State Department report will trim language on women’s rights, discrimination

State Department officials have been ordered to pare back passages in a soon-to-be-released annual report on global human rights that traditionally discuss women’s reproductive rights and discrimination, according to five former and current department officials.

The directive calls for stripping passages that describe societal views on family planning, including how much access women have to contraceptives and abortion.

A broader section that chronicles racial, ethnic and sexual discrimination has also been ordered pared down, the current and former officials said.

The move, believed to have been ordered by a top aide to Secretary of State Rex Tillerson, reflects the Trump administration’s rightward turn from the Obama administration on family planning issues. It also appears to highlight the stated desire of Tillerson and President Donald Trump to make human rights a lower priority in U.S. foreign policy.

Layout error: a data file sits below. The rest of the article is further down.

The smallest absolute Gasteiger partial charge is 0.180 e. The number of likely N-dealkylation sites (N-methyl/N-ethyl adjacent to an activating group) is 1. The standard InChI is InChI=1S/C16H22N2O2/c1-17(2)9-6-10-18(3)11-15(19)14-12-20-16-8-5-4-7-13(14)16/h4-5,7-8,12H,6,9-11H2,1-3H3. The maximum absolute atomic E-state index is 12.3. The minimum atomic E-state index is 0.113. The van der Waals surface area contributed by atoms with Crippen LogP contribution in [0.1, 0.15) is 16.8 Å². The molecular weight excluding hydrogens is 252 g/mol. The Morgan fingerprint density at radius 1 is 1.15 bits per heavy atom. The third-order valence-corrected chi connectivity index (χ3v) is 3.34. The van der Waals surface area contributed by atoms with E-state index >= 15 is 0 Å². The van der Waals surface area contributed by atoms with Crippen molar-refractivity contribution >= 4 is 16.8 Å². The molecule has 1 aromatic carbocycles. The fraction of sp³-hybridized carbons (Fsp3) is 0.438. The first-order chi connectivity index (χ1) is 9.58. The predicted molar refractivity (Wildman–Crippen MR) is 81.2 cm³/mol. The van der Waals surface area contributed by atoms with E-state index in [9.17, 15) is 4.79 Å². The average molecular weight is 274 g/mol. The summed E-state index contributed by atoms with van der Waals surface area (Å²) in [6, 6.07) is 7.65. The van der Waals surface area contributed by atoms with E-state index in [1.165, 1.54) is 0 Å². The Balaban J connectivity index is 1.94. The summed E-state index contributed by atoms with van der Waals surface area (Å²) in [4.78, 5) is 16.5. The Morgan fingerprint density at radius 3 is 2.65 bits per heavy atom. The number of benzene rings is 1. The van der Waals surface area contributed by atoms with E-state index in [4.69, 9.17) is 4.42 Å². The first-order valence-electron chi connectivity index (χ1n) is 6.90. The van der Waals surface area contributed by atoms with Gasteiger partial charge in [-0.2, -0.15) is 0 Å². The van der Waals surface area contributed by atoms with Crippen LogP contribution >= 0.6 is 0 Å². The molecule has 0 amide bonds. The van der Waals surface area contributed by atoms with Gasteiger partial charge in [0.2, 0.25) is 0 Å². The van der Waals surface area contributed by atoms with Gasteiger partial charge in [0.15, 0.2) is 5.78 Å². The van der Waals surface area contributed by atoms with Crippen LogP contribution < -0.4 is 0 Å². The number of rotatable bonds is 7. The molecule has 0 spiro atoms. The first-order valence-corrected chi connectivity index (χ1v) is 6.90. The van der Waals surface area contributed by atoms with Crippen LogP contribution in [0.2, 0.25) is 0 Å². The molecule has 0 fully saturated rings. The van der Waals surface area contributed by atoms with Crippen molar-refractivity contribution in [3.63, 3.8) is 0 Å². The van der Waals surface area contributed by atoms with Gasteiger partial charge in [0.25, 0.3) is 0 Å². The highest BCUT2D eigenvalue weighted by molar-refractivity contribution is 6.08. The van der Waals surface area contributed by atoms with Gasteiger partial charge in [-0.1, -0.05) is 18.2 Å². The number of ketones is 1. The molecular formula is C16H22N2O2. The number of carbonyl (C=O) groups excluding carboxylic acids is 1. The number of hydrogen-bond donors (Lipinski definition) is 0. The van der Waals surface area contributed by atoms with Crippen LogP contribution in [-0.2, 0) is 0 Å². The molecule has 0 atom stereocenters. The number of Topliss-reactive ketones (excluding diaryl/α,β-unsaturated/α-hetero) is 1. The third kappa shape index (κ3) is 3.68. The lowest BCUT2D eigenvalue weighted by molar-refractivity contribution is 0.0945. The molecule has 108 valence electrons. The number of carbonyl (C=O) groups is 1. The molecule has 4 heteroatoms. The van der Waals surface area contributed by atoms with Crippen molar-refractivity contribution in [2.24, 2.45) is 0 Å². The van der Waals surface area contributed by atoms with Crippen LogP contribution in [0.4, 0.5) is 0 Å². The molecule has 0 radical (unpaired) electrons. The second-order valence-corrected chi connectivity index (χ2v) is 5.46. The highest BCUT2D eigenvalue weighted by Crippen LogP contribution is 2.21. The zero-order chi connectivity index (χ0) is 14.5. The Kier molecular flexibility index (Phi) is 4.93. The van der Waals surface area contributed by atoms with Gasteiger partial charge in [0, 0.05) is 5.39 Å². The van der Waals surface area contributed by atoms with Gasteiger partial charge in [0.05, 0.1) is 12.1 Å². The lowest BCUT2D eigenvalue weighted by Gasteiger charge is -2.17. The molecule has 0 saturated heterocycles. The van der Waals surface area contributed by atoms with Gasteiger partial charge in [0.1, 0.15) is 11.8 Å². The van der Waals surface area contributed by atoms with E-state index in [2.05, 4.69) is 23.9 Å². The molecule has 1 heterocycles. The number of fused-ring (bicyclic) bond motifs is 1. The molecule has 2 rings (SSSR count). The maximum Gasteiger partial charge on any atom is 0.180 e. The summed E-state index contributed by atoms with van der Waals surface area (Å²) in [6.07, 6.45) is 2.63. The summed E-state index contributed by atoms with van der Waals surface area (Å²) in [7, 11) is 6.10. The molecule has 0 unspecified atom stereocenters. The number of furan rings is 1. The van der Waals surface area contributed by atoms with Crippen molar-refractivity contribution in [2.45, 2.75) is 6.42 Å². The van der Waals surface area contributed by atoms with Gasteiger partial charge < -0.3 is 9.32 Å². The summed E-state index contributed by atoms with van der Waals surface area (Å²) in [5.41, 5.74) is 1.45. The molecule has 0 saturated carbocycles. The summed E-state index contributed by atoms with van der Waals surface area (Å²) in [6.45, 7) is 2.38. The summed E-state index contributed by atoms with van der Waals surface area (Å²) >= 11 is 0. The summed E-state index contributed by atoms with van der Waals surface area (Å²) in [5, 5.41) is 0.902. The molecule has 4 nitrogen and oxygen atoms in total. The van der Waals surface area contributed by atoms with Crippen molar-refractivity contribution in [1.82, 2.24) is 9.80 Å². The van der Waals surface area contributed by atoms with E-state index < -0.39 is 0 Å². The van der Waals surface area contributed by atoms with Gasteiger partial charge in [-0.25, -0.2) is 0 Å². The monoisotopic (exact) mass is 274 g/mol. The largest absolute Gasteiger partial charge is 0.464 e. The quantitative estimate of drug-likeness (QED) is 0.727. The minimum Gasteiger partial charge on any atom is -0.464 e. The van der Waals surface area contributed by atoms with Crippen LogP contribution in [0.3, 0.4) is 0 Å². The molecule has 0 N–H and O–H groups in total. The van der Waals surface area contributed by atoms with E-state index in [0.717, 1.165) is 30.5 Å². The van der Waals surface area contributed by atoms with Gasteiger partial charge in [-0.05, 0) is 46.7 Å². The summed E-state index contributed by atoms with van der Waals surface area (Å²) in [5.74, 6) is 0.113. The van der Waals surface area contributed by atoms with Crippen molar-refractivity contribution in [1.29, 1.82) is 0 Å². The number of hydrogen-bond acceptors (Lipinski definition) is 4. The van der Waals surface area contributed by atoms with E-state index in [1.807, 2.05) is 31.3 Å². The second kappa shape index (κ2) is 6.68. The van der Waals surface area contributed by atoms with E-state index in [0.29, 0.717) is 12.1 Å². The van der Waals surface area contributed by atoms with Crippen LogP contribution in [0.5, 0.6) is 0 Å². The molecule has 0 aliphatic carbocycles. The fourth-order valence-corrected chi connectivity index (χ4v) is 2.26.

Some career State Department officials — particularly female staffers — are suspicious of the motives behind the changes, which they fear could undermine the report’s impact and integrity. A State Department spokesperson said any changes were being made for focus and “clarity.”

“This sends a clear signal that women’s reproductive rights are not a priority for this administration, and that it’s not even a rights violation we must or should report on,” one serving State Department official said.

The sources did not know the name of the aide who gave the instruction, but understood the person to have a senior position.

The report is relied on by a range of people, from U.S. lawmakers to political activists. Asylum seekers from countries such as China, for instance, have cited the report to support claims that they are subject to forced sterilization or abortion.

Past human rights reports have covered the issue of women’s reproductive rights in detail, offering numerous statistics and anecdotes to paint a picture of the conditions in particular countries.

Last year, Tillerson broke with tradition and chose not to personally unveil his department’s human rights report — dismaying activists and lawmakers, including Republican Sen. Marco Rubio of Florida, who believe human rights should be a pillar of U.S. foreign policy.

(Excerpted from Politico 2/21/18)